A two-week investigation by the Police Force’s Office of Professional Responsibility back in June 2008 ended with no useful information that could have implicated or eliminated the Joint Services from any involvement in the murder of eight miners at Lindo Creek.
This is according to the Head of the Office of Professional Responsibility, Heeralall Mackhanlall,who took the stand at the Lindo Creek Massacre Commission of Inquiry today.
Mr. Mackhanlall who was Deputy Head of OPR at the time, recalled being told by the then Head of OPR, that he would be going to the area where the eight miners were found dead to investigate rumors of the involvement of the Joint Services.
He said he received the instructions seven days after the remains were found and immediately journeyed to Kwakwani, along with senior Police officers and ranks from the Criminal Investigations Department of the Police Force.
He said he interviewed several persons but got “no useful information.”
He then went to the scene where the men were found, accompanied by the ranks, and carried out checks to see if there were any nearby camps.
Although the terrain was new to Mackhanlall, he said he never received information from the Geology and Mines Commission on the possibility of camps in the area.
He said he managed to question several other persons, including security guards at a check point but again received no useful information to even determine where the rumor had originated.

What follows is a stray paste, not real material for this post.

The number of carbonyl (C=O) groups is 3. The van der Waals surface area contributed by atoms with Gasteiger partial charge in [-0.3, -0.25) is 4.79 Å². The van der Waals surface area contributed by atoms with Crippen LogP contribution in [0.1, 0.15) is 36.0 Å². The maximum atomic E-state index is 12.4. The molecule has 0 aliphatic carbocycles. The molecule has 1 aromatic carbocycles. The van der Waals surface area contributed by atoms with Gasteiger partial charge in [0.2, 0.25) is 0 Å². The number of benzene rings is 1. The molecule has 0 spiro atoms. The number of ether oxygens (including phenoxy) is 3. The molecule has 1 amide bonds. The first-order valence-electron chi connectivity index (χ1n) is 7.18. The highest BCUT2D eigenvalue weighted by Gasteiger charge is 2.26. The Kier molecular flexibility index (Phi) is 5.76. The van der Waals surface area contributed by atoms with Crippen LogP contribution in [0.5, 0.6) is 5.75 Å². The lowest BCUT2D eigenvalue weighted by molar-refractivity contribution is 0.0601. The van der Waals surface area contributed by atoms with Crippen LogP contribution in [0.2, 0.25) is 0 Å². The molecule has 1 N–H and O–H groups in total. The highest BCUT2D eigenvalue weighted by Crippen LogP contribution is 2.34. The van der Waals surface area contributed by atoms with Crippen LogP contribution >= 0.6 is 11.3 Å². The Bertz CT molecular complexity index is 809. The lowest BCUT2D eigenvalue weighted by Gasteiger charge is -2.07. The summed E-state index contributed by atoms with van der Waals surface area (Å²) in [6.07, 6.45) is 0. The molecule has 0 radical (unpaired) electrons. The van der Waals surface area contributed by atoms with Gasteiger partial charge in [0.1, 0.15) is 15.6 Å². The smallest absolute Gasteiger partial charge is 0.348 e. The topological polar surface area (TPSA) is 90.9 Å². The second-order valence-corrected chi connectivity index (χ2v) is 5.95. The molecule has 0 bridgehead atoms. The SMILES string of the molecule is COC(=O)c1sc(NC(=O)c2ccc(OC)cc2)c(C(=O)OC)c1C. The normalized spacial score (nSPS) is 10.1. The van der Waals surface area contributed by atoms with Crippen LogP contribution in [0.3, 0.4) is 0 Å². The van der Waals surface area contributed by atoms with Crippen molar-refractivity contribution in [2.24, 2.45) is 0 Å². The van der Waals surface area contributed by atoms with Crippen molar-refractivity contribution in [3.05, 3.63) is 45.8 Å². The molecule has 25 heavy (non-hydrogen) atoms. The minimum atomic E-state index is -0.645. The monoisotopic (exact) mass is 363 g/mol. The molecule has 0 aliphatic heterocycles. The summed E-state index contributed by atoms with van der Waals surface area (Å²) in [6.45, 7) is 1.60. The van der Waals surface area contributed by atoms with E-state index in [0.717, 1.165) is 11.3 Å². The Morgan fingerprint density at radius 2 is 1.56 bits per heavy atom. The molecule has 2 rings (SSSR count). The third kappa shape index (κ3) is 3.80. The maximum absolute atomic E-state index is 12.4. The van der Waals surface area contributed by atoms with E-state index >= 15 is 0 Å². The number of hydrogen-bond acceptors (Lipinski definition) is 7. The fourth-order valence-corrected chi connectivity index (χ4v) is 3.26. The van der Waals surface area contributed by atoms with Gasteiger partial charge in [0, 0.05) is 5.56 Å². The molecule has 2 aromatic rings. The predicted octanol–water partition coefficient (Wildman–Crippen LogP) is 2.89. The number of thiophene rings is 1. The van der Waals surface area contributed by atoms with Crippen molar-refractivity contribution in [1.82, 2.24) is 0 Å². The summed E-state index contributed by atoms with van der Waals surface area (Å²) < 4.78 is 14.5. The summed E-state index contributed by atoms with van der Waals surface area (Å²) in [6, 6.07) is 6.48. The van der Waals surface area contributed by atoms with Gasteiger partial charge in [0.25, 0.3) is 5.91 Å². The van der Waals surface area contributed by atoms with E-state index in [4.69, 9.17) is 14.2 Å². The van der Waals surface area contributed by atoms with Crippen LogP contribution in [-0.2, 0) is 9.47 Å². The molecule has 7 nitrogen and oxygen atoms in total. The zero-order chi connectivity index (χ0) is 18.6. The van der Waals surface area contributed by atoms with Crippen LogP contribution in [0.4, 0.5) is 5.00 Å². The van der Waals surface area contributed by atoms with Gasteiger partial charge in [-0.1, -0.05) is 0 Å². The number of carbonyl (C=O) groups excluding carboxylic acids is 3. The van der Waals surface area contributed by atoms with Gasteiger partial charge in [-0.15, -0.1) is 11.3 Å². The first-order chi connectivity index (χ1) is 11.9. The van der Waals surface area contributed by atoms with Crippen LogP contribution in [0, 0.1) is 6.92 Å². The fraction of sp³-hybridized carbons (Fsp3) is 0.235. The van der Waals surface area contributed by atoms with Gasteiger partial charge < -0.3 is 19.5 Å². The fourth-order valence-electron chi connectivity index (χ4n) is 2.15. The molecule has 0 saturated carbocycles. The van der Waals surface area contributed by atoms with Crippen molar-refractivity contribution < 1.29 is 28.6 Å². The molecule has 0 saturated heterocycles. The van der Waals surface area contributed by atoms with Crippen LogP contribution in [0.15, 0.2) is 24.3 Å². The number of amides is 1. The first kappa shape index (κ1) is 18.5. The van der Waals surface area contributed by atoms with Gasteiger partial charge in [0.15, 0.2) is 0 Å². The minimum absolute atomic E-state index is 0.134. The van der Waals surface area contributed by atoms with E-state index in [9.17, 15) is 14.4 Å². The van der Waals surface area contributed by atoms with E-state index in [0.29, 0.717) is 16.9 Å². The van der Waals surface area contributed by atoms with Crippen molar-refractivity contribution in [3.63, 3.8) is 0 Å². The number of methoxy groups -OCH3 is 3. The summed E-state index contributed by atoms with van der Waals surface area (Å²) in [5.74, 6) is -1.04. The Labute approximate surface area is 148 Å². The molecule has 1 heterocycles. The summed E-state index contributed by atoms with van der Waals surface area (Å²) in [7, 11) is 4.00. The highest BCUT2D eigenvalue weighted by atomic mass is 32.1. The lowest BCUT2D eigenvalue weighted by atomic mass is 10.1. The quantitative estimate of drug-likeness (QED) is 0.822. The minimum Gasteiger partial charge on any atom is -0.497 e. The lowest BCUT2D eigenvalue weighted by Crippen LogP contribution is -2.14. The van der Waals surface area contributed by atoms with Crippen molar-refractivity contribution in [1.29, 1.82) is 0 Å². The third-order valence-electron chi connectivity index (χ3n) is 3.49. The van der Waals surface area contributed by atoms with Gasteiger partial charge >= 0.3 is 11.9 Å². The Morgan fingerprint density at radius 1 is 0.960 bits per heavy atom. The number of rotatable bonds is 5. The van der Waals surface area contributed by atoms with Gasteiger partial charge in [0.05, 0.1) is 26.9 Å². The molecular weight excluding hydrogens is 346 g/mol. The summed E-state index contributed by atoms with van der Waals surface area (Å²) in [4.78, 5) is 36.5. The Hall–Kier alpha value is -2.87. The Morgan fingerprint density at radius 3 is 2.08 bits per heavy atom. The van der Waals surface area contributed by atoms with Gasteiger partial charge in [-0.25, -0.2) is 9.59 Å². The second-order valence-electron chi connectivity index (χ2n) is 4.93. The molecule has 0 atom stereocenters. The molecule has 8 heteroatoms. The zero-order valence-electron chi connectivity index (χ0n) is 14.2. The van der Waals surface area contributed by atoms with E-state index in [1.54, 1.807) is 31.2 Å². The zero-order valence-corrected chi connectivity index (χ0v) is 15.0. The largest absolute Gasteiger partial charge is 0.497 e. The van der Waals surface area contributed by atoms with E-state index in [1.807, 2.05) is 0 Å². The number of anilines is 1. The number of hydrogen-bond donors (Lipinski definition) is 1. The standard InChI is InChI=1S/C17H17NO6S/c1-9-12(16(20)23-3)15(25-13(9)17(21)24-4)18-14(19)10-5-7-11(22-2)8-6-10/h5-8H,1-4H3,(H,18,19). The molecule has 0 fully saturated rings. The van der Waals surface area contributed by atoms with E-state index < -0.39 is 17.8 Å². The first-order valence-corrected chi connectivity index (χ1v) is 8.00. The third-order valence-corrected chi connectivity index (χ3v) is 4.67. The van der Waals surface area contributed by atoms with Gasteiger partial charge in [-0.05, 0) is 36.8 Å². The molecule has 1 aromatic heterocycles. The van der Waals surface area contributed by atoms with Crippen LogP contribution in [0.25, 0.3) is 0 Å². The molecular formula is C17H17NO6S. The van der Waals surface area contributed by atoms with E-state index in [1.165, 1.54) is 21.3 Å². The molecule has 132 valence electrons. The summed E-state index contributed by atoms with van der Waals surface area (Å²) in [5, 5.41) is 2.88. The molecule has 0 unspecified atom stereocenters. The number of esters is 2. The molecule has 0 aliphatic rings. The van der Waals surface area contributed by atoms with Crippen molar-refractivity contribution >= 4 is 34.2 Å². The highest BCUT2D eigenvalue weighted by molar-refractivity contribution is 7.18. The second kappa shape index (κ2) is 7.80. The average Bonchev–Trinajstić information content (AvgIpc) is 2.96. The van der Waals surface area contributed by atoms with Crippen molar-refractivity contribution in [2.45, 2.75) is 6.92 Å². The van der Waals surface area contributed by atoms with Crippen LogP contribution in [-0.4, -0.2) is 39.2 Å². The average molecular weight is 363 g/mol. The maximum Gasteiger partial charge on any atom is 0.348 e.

Mackhanlall said he then informed OPR Head of the outcome and returned to Georgetown where he briefed then Commissioner of Police, Henry Green who then informed him that CID would continue the investigation.
He said he never prepared any report on his investigation, which he told the Commission lasted for two weeks and began seven days after the remains were found.
Mackhanlall did say that he was able to confirm that a Joint Services patrol was in the area and that patrol consisted of 23 persons. There were 12 Police ranks and 11 GDF ranks.
He said the firearms of the ranks were tested by a Jamaican team that arrived in the country and were found to be used but that was also not useful in determining the involvement of the Joint Services, particularly because of the time that had elapsed.
Mr. Mackhanlall said no spent shells were found at the scene where the remains were discovered, piled on top of each other and burned.
He summed up his testimony by telling the Commission that he was unable to eliminate or implicate members of the Police Force or the Guyana Defence Force in the killings.